Secular City Limits
Author: Matthew Barron
Publisher: Self-published (I think?)
Genre: speculative fiction
Length: long novella
Rating: 3 ½
In a dystopian near-future ruled by religion rather than state, single-mother-by-choice Helene seeks to save her young son, as well as herself, from a bleak Catholic future. With the help of a pair of homosexual teenage boys, Helene sets off for the near-mythical Secular City, where the last vestiges of a separated-church-and-state government remain.
I bet I could fit a few more em-dashed phrases in that blurb…
When I met Matthew Barron, I was drunk. He got really excited when he found out I was a reviewer and vanished, and I fended off a few more drunken handsy male horror writers. Suddenly, elfin Matthew Barron pops up in front of me, leprechaun-like, and hands me this book. I added it to the bizarre collection of novels crammed between the waistband of my pants and my back, gangster-gun-style (had to have both hands free to double-fist the drinks being offered by the illustrious Shroud Publishing guys!) I vaguely remember the eager glow in Matthew’s eyes, and I can’t remember at all what he said about the book, so when I regained consciousness at some point the next morning, I wasn’t sure what to expect from the bent and sweaty novella I dug out of the back of my pants (I’m the only person at the Shroud party who can boast about having Hiram Grange in her pants, just so ya know).
And luckily, I was pleasantly surprised. Barron is a talented new voice in fiction. His style and voice weave an effective story that is part speculative fiction, part social commentary. At times, the commentary gets a little bit loud and preachy (not that I disagree with it—it was just a bit overbearing), but the overall effect of the book is one I think is very relevant to today’s society.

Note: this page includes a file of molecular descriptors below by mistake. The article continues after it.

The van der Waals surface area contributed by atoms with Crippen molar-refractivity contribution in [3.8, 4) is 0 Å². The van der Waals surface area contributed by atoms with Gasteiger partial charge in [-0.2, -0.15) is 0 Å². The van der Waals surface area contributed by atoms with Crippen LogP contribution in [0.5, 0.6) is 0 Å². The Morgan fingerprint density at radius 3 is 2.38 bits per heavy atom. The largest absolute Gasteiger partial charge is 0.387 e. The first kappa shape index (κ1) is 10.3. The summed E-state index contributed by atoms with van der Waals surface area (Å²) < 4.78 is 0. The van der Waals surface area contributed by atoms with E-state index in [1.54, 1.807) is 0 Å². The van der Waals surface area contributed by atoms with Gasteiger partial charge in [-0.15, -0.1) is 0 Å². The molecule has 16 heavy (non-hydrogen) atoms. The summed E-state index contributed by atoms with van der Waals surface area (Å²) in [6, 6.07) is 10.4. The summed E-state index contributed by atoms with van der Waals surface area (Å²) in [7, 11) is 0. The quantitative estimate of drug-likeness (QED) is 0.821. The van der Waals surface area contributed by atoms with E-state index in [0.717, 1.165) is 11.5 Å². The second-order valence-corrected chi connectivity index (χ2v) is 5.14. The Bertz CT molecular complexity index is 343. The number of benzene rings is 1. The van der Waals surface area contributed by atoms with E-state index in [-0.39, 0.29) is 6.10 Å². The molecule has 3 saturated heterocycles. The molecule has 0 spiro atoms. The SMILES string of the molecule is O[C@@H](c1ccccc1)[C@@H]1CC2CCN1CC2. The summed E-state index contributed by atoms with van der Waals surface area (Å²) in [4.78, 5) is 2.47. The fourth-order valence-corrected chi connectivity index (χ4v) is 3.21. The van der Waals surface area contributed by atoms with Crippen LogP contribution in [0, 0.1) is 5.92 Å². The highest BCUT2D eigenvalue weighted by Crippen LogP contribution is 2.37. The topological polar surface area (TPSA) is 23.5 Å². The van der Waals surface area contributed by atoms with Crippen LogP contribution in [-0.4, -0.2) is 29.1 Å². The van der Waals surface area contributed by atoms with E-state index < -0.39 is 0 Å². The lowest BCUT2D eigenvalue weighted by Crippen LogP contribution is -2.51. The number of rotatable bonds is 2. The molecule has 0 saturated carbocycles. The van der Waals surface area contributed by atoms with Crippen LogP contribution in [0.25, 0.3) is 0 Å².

In Barron’s fictional future US of A, the country is basically divided into religious factions, with each faction determined to kill or convert. Those who don’t go along with the brainwashing are ostracized in the more civilized church-states, and outright murdered in others. There is one sanctuary for those who are open-minded, or sick of the oppression, or have lifestyles that conflict with whatever religion’s rules. One thing I liked is that at no point does Barron trash faith itself. The exaggerated fanaticism, while far from reality, in reality, is reflective of the attitudes of some of the current mega-church leaders of today. It illustrates the point that one misguided idiot can completely destroy the lives of those seeking God. The characters seek sanctuary in a place that is regarded by most as either a myth, or a place of utter debauchery. There, they will find religious freedom, sexual freedom, freedom from societal mores, and complete acceptance. I found that concept perhaps a bit too simplistic. Barron helped temper the stark contrast with terrorist attacks at the gates of the perfect city.
Overall, it’s a short, interesting read. I wasn’t particularly impressed with the cover, but the editing was clean, and the interior presentation was great (Matt, never mind that bizarre conversation we had with a couple of other people regarding the size of the font, etc…again, blame the booze).